Janelle Hill of Gartner gave a short presentation on selecting a BPMS. Some of her points:
- The coolest BPMS may not be appropriate. Take advantage of the model-driven development environment that is appropriate for your business people rather than just what’s the most fun for the developers. A typical feature-function evaluation may not be the best way to go about it, since the functionality can vary widely while providing the same business capability.
- A BPMS is a suite of technologies for supporting the entire lifecycle of process improvement: discovery, modeling, execution, monitoring and optimization. It’s a platform that includes both design-time and runtime. She showed the classic Gartner “gears” diagram showing all the components in a BPMS, and pointed out that you probably don’t need to do a deep dive into some of the components such as business rules, since that’s typically not the deciding factor when selecting a BPMS. A BPMS is a composition environment rather than a full development environment, where the components are used together to graphically assemble pre-existing building blocks from outside the BPMS together with some functionality built within the BPMS to create a process application. As a composition environment, the registry and repository are important for being able to locate and reuse assets, whether created inside or external to the BPMS.
- A BPMS is not the same as a SOA suite: the latter is used to create services, while the former consumes those services at a higher level and also provides user interaction. As I’ve said (usually in front of my service-oriented friends), a BPMS provides the reason that the SOA layer exists.
- A BPMS provides visibility, adaptability and accountability particularly well, so you should be considering how a BPMS can help you with these business capabilities.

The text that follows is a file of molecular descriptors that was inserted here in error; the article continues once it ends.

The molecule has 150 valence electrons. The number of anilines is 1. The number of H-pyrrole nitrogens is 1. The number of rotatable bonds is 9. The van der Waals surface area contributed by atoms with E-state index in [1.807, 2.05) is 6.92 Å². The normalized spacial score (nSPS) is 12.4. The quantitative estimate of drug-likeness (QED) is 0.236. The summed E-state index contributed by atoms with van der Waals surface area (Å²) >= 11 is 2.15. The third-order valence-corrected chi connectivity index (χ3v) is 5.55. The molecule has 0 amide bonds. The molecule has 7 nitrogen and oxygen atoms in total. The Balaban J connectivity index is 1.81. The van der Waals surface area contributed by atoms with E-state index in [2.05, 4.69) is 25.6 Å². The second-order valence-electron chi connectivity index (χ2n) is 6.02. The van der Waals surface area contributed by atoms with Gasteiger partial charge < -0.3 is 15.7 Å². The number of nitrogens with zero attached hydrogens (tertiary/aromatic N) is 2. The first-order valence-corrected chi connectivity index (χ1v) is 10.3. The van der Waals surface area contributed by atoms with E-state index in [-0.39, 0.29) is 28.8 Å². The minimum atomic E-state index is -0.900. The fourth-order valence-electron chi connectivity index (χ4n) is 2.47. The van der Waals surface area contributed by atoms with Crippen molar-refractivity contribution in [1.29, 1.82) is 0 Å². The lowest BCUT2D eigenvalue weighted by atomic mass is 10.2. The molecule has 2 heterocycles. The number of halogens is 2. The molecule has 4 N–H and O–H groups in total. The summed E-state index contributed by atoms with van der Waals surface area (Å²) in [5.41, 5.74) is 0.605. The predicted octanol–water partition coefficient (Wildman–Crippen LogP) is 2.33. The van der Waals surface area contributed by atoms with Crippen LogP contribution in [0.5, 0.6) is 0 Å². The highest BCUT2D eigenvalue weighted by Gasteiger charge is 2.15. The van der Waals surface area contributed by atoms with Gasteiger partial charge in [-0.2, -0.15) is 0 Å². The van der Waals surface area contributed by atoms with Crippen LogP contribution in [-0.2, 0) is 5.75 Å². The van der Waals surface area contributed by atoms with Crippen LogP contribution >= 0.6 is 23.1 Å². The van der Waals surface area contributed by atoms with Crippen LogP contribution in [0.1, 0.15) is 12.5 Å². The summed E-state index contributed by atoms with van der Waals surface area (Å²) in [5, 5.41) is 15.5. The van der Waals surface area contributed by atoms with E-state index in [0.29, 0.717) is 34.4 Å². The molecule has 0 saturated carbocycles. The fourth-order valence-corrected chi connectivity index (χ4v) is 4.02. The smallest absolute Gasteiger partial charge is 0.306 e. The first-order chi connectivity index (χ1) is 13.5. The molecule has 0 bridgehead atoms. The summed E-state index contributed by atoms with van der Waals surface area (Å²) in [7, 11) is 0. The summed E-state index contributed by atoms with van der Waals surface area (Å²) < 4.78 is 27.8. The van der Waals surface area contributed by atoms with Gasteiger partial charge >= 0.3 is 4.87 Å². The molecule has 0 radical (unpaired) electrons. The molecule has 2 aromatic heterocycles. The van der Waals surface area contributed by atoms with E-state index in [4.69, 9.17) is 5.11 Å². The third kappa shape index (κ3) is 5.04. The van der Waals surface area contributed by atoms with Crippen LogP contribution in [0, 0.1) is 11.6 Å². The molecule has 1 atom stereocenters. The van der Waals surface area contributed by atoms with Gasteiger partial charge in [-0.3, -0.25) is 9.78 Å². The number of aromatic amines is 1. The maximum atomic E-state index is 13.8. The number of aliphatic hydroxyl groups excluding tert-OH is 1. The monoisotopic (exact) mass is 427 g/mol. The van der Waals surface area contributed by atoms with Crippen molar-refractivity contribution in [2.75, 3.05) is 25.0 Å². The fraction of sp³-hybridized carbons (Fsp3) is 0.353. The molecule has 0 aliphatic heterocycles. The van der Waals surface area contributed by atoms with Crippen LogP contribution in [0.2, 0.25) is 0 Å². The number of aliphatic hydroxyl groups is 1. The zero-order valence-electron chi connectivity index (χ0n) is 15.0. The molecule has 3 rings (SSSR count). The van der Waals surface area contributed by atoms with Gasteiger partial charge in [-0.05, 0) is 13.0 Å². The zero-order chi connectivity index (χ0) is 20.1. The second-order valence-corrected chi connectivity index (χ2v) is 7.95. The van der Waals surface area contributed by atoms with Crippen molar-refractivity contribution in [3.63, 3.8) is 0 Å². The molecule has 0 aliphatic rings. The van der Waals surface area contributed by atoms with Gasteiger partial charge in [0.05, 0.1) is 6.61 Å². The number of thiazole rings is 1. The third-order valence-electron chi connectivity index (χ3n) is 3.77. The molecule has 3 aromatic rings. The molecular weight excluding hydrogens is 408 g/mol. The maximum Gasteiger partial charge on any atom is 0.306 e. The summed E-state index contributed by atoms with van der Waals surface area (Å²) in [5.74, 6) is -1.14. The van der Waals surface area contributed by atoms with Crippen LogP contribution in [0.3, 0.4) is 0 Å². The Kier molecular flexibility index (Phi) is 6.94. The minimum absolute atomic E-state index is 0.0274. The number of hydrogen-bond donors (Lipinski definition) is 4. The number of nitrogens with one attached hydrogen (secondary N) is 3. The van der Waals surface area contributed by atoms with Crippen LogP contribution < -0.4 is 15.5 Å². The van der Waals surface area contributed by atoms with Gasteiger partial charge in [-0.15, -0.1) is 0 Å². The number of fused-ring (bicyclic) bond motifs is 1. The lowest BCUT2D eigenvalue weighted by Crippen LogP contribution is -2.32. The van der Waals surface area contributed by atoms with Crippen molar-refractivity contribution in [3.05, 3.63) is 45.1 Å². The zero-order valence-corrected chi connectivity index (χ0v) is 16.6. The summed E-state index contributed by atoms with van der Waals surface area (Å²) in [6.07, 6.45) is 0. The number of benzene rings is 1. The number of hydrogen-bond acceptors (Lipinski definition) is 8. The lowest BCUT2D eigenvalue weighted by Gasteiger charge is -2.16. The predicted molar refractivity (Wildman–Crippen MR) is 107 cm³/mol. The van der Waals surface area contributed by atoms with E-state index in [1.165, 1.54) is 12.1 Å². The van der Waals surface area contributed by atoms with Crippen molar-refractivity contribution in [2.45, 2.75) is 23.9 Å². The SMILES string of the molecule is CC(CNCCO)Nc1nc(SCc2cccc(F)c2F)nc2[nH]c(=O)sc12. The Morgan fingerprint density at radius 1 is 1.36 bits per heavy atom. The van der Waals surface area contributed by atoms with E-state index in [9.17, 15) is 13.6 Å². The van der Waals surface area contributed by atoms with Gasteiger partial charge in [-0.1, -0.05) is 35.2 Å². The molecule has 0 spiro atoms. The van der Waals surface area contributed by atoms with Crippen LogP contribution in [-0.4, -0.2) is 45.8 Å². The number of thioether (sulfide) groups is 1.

- If business (or a combination of business and IT) need to be able to manage process change, or processes change frequently, then a BPMS is a good fit. If process changes are purely under the control of IT and the processes change infrequently, then more traditional development tools (or an ERP system) can be considered. She talked about frequently changing processes as being served by systems that are built to change, whereas those with less frequently changing processes as being built to last, but pointed out that “built to last” often translates to brittle systems that end up requiring a lot of workarounds or expense changes.
- She presented Gartner’s top four BPMS use cases: a specific process-based solution, continuous process improvement, redesign for a process-based SOA, and business transformation. Their latest MQ on BPMS has more information on each of these use cases; if you’re not a Gartner customer, it’s available through the websites of many of the leading BPMS vendors.
She then moved into some specific evaluation criteria:
- Know your dominant process patterns: straight-through, long-running with human involvement, dynamically changing processes flows, or collaboration within processes. She categorized these as composite-heavy, workflow-heavy, dynamic-composite-heavy and dynamic-collaborative-heavy, and showed some of the tools that they provide for helping to compare products against these patterns. She stated that you might end up with three different BPMS to match your specific project needs, something that I don’t completely agree with, depending on the size of your organization.
- Don’t pick a BPMS because it’s a “safe” vendor or enterprise standard, or because of price, or because the developers like it.
- Do pick a BPMS because it enables business-IT collaboration, because its capabilities match the needs of a defined process, it supports the level of change that you require, and it interoperates well with your other assets.
- Do an onsite proof of concept (POC), 2-3 days per vendor where your people work side-by-side with the vendor, rather than relying on a prepared demo or proposal. She had a lot of great points here that line up well with what I recommend to my clients; this is really necessary in order to get a true picture of what’s required to build and change a process application.
- Check for system scalability through reference checks, since you can’t do this during the POC.
She ended with some recommendations that summarize all of this: understand your requirements for change to determine if you need a BPMS; understand your resource interaction patterns to define the features most needed in a BPMS; ensure that your subject matter experts can use the tools; and have a POC to evaluate the authoring environment and the ease of creating process applications.